Many companies help firms handle marketing and related email communications— Adobe , IBM and Oracle are some of the biggest—but even medium-size tech companies specializing in email handle mind-boggling volumes. SendGrid delivers 45 billion emails a month for more than 74,000 customers, including Airbnb, Spotify, Uber and Hertz. The company processed 2.8 billion emails on Black Friday 2018 alone, an increase of more than 1 billion emails from the previous year, a company spokeswoman says.
Email’s success is due to a handful of factors. The first is that, like the web, it’s one of the few open standards we have left. No one controls it, and no company can get between a sender and its recipient.
Another factor is a dawning awareness that social media may not be particularly good for our mental health or our democracy, leading to a wave of users scaling back and even opting out entirely. The things that drive people to subscribe to and actually open emails are very different from the things that motivate them on social media. Email, by contrast, can feel healthy, says Robin Sloan, a writer who started an email newsletter—like a blog delivered to the inbox—almost 10 years ago.
Other creators, particularly journalists, are also turning to email as a creative outlet. “What other technology do we use everyday that doesn’t require a terms-of-service?” says Craig Mod, a writer and essayist who recently argued that one future of the book could be serialization as an email newsletter.
TheSkimm, a daily news digest started by two former news producers, has 7 million subscribers and recently raised $12 million from Google Ventures and other backers.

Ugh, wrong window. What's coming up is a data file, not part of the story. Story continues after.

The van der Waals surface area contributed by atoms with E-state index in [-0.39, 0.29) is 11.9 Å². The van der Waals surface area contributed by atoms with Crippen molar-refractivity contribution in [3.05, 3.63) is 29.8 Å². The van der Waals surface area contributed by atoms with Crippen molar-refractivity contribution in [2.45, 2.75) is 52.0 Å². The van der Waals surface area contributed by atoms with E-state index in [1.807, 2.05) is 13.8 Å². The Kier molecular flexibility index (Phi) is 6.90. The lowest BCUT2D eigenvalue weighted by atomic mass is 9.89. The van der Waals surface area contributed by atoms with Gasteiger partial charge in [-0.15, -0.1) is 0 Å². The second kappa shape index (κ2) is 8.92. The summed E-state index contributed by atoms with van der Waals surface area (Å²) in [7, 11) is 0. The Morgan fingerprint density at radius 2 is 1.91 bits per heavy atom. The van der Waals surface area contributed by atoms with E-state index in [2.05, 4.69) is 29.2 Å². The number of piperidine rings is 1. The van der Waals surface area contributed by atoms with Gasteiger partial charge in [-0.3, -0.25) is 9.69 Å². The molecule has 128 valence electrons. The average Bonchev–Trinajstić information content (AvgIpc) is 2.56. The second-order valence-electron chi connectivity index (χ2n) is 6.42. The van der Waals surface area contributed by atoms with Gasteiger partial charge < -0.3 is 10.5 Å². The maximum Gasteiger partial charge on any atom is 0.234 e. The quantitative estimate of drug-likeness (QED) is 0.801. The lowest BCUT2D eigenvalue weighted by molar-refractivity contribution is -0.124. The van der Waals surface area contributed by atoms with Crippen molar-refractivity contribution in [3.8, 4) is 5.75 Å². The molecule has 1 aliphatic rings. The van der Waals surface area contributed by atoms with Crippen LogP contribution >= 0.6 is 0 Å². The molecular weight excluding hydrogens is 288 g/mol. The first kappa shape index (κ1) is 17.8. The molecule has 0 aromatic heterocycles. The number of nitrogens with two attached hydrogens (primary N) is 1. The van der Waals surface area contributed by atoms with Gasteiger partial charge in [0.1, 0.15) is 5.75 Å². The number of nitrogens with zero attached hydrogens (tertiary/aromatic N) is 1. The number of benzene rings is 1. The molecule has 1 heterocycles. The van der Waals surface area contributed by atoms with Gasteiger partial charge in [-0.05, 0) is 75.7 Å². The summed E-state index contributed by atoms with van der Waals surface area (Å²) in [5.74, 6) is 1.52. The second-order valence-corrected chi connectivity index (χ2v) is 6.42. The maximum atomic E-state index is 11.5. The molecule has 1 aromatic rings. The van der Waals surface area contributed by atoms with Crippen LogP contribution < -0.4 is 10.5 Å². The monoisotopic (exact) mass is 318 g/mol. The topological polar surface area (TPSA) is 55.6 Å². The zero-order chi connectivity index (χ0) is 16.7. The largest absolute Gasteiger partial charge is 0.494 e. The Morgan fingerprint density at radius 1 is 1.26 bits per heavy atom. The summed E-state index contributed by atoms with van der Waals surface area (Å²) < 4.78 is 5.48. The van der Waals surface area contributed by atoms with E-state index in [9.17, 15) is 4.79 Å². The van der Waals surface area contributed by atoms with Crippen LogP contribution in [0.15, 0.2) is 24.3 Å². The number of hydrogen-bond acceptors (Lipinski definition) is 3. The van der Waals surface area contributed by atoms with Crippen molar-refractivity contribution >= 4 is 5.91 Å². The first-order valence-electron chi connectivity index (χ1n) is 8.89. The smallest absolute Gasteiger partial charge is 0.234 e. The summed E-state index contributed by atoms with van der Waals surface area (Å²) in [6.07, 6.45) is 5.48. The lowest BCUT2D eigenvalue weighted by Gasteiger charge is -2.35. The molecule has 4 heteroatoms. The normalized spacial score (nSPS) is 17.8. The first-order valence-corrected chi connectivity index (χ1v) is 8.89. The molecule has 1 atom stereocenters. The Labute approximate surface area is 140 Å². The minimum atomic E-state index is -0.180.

On Substack, a subscription-based email newsletter startup launched in October 2017, journalist Judd Legum publishes a daily politics email. While he says over 37,000 subscribers receive the free version, a small percentage pays $5 a month for a premium version. After Substack takes its cut, Mr. Legum still makes what he calls a comfortable full-time income.
The underlying technology of email hasn’t changed in decades, which is both a blessing and a curse. The average email client is like a “preweb 1.0 browser,” says Substack CEO Christopher Best. This means, for example, that it’s impossible to embed a video that would play on all of the major email apps. Not only are emails blissfully free of annoying autoplaying videos, they’re also relatively light on privacy-vandalizing trackers common to webpages and apps.
A continued and growing love of email isn’t about to upend the cash machine that is search and social media. “The whole world is just spread thin across devices and apps, so you also have to be on social, video, on paid search—everything all at once,” says Ben Chestnut, co-founder and CEO of MailChimp.
But marketers and anyone else trying to reach people would be remiss in ignoring it. When faced with a decision of going with a newsletter or a chatbot, for instance, consider this: Chat apps are a guaranteed way to get people’s attention on mobile, but they demand an immediate response. Meanwhile, we’re more likely to consume email on mobile devices than anywhere else, but at our leisure. This makes it the perfect slow-read companion for a device that is otherwise demanding constant attention.
“[Our smartphones] might as well be a brain implant, so the question is, what’s the right way to wield that to talk to other people?” says Mr. Best. “If the answer is, anyone you’ve ever known and people you don’t know should be able to interrupt you at any time, that is obviously dystopian.”